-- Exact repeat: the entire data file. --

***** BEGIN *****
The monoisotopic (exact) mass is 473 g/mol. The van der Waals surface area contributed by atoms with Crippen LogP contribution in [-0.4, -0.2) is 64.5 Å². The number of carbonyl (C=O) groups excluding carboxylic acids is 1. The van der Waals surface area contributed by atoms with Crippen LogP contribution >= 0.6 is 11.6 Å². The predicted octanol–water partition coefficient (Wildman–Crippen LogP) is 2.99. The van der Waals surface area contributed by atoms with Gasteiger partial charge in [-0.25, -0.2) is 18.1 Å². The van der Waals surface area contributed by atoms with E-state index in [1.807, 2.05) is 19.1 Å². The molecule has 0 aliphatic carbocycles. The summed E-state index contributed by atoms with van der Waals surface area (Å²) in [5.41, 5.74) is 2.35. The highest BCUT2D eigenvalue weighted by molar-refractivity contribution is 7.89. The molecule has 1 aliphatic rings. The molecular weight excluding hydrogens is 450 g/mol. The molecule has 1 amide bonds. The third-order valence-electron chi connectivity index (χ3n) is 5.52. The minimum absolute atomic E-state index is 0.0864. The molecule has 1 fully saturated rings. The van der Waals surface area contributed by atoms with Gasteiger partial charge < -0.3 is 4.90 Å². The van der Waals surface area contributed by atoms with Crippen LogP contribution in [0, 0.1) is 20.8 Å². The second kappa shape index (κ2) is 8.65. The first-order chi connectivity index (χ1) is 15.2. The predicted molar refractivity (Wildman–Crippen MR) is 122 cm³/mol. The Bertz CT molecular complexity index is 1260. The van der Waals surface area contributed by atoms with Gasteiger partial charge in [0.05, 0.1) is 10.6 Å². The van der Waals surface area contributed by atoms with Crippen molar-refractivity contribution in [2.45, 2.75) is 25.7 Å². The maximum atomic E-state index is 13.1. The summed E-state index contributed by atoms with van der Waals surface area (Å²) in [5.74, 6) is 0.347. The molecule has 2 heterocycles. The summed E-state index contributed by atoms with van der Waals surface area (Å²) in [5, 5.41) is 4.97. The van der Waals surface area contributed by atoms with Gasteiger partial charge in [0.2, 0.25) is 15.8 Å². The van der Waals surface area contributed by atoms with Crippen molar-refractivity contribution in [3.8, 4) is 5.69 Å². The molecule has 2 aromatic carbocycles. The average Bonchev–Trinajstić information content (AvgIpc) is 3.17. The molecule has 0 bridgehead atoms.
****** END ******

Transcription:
The monoisotopic (exact) mass is 473 g/mol. The van der Waals surface area contributed by atoms with Crippen LogP contribution in [-0.4, -0.2) is 64.5 Å². The number of carbonyl (C=O) groups excluding carboxylic acids is 1. The van der Waals surface area contributed by atoms with Crippen LogP contribution >= 0.6 is 11.6 Å². The predicted octanol–water partition coefficient (Wildman–Crippen LogP) is 2.99. The van der Waals surface area contributed by atoms with Gasteiger partial charge in [-0.25, -0.2) is 18.1 Å². The van der Waals surface area contributed by atoms with E-state index in [1.807, 2.05) is 19.1 Å². The molecule has 0 aliphatic carbocycles. The summed E-state index contributed by atoms with van der Waals surface area (Å²) in [5.41, 5.74) is 2.35. The highest BCUT2D eigenvalue weighted by molar-refractivity contribution is 7.89. The molecule has 1 aliphatic rings. The molecular weight excluding hydrogens is 450 g/mol. The molecule has 1 amide bonds. The third-order valence-electron chi connectivity index (χ3n) is 5.52. The minimum absolute atomic E-state index is 0.0864. The molecule has 1 fully saturated rings. The van der Waals surface area contributed by atoms with Gasteiger partial charge < -0.3 is 4.90 Å². The van der Waals surface area contributed by atoms with Crippen LogP contribution in [0, 0.1) is 20.8 Å². The second kappa shape index (κ2) is 8.65. The first-order chi connectivity index (χ1) is 15.2. The predicted molar refractivity (Wildman–Crippen MR) is 122 cm³/mol. The Bertz CT molecular complexity index is 1260. The van der Waals surface area contributed by atoms with Gasteiger partial charge in [0.05, 0.1) is 10.6 Å². The van der Waals surface area contributed by atoms with Crippen molar-refractivity contribution in [2.45, 2.75) is 25.7 Å². The maximum atomic E-state index is 13.1. The summed E-state index contributed by atoms with van der Waals surface area (Å²) in [5.74, 6) is 0.347. The molecule has 2 heterocycles. The summed E-state index contributed by atoms with van der Waals surface area (Å²) in [5, 5.41) is 4.97. The van der Waals surface area contributed by atoms with Gasteiger partial charge in [0.2, 0.25) is 15.8 Å². The van der Waals surface area contributed by atoms with Crippen molar-refractivity contribution in [3.8, 4) is 5.69 Å². The molecule has 2 aromatic carbocycles. The average Bonchev–Trinajstić information content (AvgIpc) is 3.17. The molecule has 0 bridgehead atoms.